By Sher Maryn LeBay

Do you know the poem about the two bears?  I will embellish it…

Two bears, in the wild, spend an exquisite day doing what bears do—plunging their large paws into a cold stream where the salmon run.  They don’t talk much when the fishing is good and today there is very little conversation. All morning long, they hop and splash and pounce in the fast moving water, then lean into big rocks as they peel off the glistening silver sheets of skinand push the shimmering paw-fulls into their mouths.  

“The skin is the best part” one bear proclaims to the other. But the other bear’s mouth is stuffed so she nods, vigorously:  “You are right.” 

Stuffed bellies require naps so the two bears amble over to a clutch of trees and spread out under the limbs for a mid afternoon snooze. It is said that bears have the best sense of smell of any animal on earth.  Imagine how luscious the scent of their spruce needle carpet is to them.  The tiny spruce pillows we humans buy cannot compare. Not at all.


Waking, the bears set out for one of their favorite berry patches.  Fall is on the way and there aren’t many berries left but they find a bunch in a spot they missed on prior forages. Clicks and thwacks fill the air as they bend the branches back, snapping them. Purple juice runs down their long snouts. Blueberries are their favorite fruit. 

What a day.

As the earth spins and the sun recedes, the two bears sit side by side on a hill mesmerized by the crimson slants of light turning fire-orange in the sky.  “Have you heard about Jacques?” one bear asks the other, “how he is traveling all around the country in a golden cage.  The humans love his stunts and tricks and clap and cheer wildly for him.”The listening bear says nothing for a few seconds.

Then, he starts weeping…

For bears, the greatest loss is to give up on who they are and what they love.

Us, too.

I come upon Nick on a bluff overlooking Schooner Pond Cove in Donkin.  His maroon car, oldish and low to the ground bumps up and down over the swells of earth.  He parks it parallel to the sea, gets out and leans his body into the shut door, crossing his feet at the ankles.  Through the glass window, Iknow so much about him: “He owns this place” I say to myself. “His blood is here. His heart. The whole thing.”

I get out of my car and make my way toward the young man, just shedding boyhood, where he stands on a lip of grass sloping sharply to the sea. He will tell me where to find the birds near Schooner Pond. My binoculars over my shoulder and bird book in hand, I make my way to the car.

“Good morning,”   I say confidently. He smiles broadly. 

There is a sweetness about him; a shyness too. The Men of the Deeps have this same quality in their faces when they sing…a kind of twinkling tenderness that causes me to lose the melody as I follow the dance on their faces. He does not know where the birds are but it doesn’t matter.  I am already leaning into the side of the car, my legs outstretched.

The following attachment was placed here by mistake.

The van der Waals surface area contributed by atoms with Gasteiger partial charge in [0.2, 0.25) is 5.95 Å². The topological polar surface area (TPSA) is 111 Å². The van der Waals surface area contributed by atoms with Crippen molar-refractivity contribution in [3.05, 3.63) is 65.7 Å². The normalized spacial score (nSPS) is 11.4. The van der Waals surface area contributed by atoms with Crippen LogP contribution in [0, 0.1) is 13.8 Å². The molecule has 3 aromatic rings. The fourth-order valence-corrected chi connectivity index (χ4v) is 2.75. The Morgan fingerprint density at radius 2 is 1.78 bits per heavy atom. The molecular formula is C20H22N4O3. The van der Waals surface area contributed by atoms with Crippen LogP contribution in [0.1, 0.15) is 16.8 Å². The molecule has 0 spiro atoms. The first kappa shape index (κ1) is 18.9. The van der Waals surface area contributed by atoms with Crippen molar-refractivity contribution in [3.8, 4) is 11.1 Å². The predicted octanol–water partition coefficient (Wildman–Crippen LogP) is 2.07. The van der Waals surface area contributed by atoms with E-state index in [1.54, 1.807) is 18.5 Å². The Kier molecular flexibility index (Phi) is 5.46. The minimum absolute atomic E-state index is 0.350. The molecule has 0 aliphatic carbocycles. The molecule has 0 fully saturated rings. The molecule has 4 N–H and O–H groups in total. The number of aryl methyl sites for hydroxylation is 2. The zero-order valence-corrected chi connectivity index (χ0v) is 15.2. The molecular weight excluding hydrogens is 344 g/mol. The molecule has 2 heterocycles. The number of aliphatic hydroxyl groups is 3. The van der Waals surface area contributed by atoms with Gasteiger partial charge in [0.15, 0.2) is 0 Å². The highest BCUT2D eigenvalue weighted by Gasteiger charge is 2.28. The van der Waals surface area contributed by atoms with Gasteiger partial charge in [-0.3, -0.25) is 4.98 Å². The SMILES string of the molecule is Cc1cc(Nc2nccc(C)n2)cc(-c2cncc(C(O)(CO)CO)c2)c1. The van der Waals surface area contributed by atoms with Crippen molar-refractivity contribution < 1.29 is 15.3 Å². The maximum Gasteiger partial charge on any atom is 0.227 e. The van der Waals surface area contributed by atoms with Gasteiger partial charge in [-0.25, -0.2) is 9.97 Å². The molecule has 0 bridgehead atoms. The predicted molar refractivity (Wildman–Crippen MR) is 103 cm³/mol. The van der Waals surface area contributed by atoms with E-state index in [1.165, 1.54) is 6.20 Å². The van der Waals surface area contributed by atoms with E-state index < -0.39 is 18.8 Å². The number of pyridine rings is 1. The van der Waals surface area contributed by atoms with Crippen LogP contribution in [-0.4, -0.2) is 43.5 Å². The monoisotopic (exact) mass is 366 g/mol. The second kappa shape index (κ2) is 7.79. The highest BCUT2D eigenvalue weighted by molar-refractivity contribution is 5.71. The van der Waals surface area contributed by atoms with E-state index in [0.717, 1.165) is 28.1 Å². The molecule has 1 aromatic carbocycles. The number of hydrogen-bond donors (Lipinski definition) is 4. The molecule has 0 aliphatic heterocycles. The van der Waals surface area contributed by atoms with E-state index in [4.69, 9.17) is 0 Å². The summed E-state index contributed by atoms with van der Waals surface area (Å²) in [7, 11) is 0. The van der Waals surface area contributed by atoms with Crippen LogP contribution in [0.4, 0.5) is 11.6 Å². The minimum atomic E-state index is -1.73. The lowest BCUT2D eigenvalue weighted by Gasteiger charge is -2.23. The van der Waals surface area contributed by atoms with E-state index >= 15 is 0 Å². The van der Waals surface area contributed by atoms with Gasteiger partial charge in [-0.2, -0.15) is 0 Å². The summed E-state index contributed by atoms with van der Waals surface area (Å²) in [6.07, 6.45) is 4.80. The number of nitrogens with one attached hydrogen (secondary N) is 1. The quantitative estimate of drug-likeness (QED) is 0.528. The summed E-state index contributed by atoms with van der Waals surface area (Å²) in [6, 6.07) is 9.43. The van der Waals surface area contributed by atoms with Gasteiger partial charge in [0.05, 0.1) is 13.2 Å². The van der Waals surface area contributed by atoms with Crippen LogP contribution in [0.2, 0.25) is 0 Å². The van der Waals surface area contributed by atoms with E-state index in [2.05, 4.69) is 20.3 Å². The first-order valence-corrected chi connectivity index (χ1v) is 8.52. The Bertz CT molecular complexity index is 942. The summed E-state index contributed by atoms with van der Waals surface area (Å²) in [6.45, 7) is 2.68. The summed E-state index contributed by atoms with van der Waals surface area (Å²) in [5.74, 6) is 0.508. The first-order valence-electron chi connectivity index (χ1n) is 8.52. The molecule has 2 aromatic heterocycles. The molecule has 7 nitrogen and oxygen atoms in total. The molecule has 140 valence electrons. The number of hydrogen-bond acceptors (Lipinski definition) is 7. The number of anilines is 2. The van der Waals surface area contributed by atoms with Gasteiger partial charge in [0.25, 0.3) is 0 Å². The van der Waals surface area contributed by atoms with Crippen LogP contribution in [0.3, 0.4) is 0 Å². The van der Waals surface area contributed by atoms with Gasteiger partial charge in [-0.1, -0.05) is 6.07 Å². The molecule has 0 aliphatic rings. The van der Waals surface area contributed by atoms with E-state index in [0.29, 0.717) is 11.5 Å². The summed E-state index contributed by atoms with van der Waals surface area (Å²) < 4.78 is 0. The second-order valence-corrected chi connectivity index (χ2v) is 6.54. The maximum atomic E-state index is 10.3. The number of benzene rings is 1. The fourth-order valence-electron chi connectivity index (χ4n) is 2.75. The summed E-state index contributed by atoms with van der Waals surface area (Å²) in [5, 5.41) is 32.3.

Nick will be twenty in September.  He lives with his mom in Donkin.   He points up the road when I ask if he was born here.  “Ohh nooo” he answers. “I was born in Long Beach.”  I try not to smile. 

“I come here a lot” he tells me.  “It is so bee-u-ti-ful.”

He tells me he is a mechanic but he cannot find work. “There aren’t that many jobs for mechanics” he explains. And the ones that exist, are taken by men who have been there for four or five years.  “You only get a job if someone leaves and people don’t leave too often.”  (Inmy three months in Cape Breton, I understand Nick’s story is this island’s story).

He talks about his life without a sliver of bitterness.

“My heart is here” he continues. “Everybody is so friendly.  You go down the street and they all wave.  I love the peacefulness. I don’t want to go but if I have to, my heart will never leave.”

I rifle through my box of words and choose carefully, telling him what I know to be true in my own life:  “Follow the trail of whatever you love most deeply” I say.  “It is easier to find work than it is to find home. I have never loved a place as firmly as you love this place.  Go as long as you can and as hard as you can to stay where your love is.”

I wonder if he knows the poem about the bears. I will re-cast the ending.

The bears have had another glorious day. After salmon fishing and berry picking the two nestle togetheron a hillside and watch the sunset.  “Have you heard about Jacques?” the one bear asks the other. “He is coming home.” 

The listening bear thinks for a few seconds and then starts smiling. 

“I have missed Jacques so much” she says. “How shall we welcome him? Winter is coming. The salmon are few and the blueberries are nearly spent.  What can we do?”

The bears watch the last few lights in the sky for a long time.  Then one bear says “You know, there is only one thing that’s ever gotten us through these long, cold winters.”

“What is that?” the other bear asks. 

 “We love our life.”

“So true. There is simply nothing better than being a bear. Nothing at all.”

“First thing tomorrow, we will go fishing for Jacques.”

“Berry-picking, too. ”